Workplace sociology keeps getting more and more interesting. With the new ways of working that technology has brought us, there are now new labels to consider. Integrator, separator and job warrior are three terms described in The Wall Street Journal online article entitled, “Late -Night Work Email: Blessing or Curse?“
These terms aptly reflect their meaning. An integrator is adept at weaving a personal and professional life so one flows into the other, by conducting business calls during leisure time, leaving work early for a family commitment and working en route. This would include those lucky enough to build a career from their passion. The separator is more of the work hard/play hard type. Work is work and play is play, aka nine-to-five. The job warrior stresses about volleying back and forth between home and work. That was me many years ago.
Now I would say the label of integrator is more fitting for me. Working from home affords me the luxury of being able to talk to my son when he calls during the workday, without getting the evil eye, and also being able to work late at night when I sometimes feel more effective or need to catch up.
One of the interesting points that Sue Shellenbarger raises in this article is how this throws yet another wrench into the dynamics of corporate life. There has always been bantering and bitching among office staff about who works too hard or not enough, who is “teacher’s pet” and who takes long lunches. Now, the subject matter is not whether or not someone is really working but how they’re working.
Just like any other label, there is always the risk of discrimination. Integrators and separators can be at odds, one thinking they are better than the other and some being shunned from the workplace if the office culture is not aligned with their way of working. This is something to consider when interviewing and being interviewed. Different working behaviors may not impact productivity but may work favorably or not in terms of fitting into the organization, gaining respect and being able to exert influence.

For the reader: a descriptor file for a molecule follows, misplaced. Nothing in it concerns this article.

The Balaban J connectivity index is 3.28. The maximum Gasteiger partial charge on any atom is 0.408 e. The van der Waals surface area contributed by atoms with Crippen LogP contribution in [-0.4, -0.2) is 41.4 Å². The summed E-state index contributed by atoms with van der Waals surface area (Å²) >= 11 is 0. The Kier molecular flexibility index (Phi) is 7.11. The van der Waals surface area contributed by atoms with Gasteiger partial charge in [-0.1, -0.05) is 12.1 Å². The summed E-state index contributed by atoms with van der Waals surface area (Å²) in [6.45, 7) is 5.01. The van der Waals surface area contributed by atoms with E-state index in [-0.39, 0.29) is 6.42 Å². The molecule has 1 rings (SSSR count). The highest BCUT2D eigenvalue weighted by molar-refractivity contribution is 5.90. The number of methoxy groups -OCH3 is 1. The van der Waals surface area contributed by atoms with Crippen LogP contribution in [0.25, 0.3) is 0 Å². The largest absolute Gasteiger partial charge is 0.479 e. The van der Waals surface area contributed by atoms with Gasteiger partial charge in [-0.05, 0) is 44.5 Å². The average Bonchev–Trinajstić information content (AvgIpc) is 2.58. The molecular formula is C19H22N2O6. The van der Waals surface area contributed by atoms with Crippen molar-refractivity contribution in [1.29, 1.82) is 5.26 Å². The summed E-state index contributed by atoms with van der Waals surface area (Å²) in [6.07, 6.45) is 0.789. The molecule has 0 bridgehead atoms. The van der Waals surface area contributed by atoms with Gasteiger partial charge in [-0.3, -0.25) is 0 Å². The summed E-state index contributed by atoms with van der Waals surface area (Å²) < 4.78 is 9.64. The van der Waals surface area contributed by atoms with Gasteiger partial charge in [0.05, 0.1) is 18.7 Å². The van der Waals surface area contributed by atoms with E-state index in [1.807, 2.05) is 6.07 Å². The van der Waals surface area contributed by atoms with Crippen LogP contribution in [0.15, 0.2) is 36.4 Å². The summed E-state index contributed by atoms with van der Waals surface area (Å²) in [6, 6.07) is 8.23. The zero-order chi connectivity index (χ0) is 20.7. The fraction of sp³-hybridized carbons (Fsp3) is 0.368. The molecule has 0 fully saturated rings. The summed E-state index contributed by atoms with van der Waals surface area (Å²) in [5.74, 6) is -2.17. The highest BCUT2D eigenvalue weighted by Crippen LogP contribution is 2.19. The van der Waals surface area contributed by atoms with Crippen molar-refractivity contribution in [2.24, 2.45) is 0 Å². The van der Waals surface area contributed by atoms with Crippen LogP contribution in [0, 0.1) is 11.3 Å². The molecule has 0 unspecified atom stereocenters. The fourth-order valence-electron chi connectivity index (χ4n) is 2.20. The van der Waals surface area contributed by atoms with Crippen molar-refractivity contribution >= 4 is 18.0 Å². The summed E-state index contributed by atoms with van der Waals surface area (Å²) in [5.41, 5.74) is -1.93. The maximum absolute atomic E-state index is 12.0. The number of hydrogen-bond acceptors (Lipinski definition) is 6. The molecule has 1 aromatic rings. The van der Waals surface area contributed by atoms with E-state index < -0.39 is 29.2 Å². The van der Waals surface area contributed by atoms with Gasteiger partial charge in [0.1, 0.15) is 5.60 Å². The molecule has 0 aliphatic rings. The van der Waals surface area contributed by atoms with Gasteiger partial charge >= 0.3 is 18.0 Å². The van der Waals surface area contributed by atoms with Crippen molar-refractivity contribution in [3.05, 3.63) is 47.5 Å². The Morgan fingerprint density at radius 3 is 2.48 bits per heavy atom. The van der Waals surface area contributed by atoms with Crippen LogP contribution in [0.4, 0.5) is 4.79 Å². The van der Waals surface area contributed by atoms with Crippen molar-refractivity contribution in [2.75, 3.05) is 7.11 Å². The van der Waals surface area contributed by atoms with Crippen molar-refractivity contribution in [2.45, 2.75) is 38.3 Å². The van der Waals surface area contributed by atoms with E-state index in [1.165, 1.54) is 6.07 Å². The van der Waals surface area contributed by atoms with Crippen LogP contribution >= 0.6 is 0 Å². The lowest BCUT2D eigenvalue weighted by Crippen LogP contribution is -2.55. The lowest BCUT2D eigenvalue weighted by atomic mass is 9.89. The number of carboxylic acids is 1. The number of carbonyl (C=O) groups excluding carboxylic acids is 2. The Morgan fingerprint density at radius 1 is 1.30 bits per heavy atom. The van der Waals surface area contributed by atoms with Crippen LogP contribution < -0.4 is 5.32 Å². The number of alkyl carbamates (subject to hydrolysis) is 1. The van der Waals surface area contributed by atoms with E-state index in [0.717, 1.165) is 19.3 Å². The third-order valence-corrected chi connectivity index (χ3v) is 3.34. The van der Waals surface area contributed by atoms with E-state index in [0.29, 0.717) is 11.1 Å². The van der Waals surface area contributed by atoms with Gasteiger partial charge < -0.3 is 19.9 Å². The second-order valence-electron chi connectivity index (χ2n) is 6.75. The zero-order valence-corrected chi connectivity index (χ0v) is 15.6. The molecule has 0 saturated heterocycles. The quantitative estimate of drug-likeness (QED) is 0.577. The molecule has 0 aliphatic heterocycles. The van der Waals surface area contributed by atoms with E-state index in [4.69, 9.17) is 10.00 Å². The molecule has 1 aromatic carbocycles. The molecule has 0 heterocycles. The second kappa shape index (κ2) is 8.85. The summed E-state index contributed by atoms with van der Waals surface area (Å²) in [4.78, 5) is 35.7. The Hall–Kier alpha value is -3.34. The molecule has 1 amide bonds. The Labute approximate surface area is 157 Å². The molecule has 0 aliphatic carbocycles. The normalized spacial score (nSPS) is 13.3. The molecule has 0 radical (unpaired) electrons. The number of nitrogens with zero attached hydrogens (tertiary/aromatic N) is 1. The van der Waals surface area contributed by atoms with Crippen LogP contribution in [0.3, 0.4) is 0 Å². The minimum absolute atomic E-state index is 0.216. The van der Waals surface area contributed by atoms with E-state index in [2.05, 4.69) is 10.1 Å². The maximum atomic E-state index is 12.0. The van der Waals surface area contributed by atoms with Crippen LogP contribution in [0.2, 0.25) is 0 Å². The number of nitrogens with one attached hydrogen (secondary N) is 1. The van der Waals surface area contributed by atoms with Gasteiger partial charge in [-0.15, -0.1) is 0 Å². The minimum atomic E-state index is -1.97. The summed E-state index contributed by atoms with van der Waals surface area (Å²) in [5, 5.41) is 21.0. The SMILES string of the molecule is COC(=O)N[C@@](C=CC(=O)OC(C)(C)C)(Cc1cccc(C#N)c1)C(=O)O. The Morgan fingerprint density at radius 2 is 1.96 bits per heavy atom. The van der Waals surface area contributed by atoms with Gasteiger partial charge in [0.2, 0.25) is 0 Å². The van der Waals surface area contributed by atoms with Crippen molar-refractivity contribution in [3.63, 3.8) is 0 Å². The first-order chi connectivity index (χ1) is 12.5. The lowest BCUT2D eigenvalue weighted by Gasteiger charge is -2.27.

This can also put people on the defensive. Once I was at a writing conference and of course most of the participants worked from home. I asked a question that somehow was misinterpreted as disrespect for home-based professionals. I took a bit of a lashing. I never intended to insult anyone, but I understand the reaction. I work from home and find I am especially diligent about being accessible, being on time for teleconferences and completing work ahead of deadlines. I consciously stay aware that resentment and suspicion is out there, and I want to mitigate the risk of being forced to return to job warrior mode because a separator does not appreciate my ability to integrate.
What’s really wonderful about this new working culture is that we have choices. Nine-to-five is still an option but not the only one. The hard part is the dilemma that exists in society as a whole: accepting each other’s differences.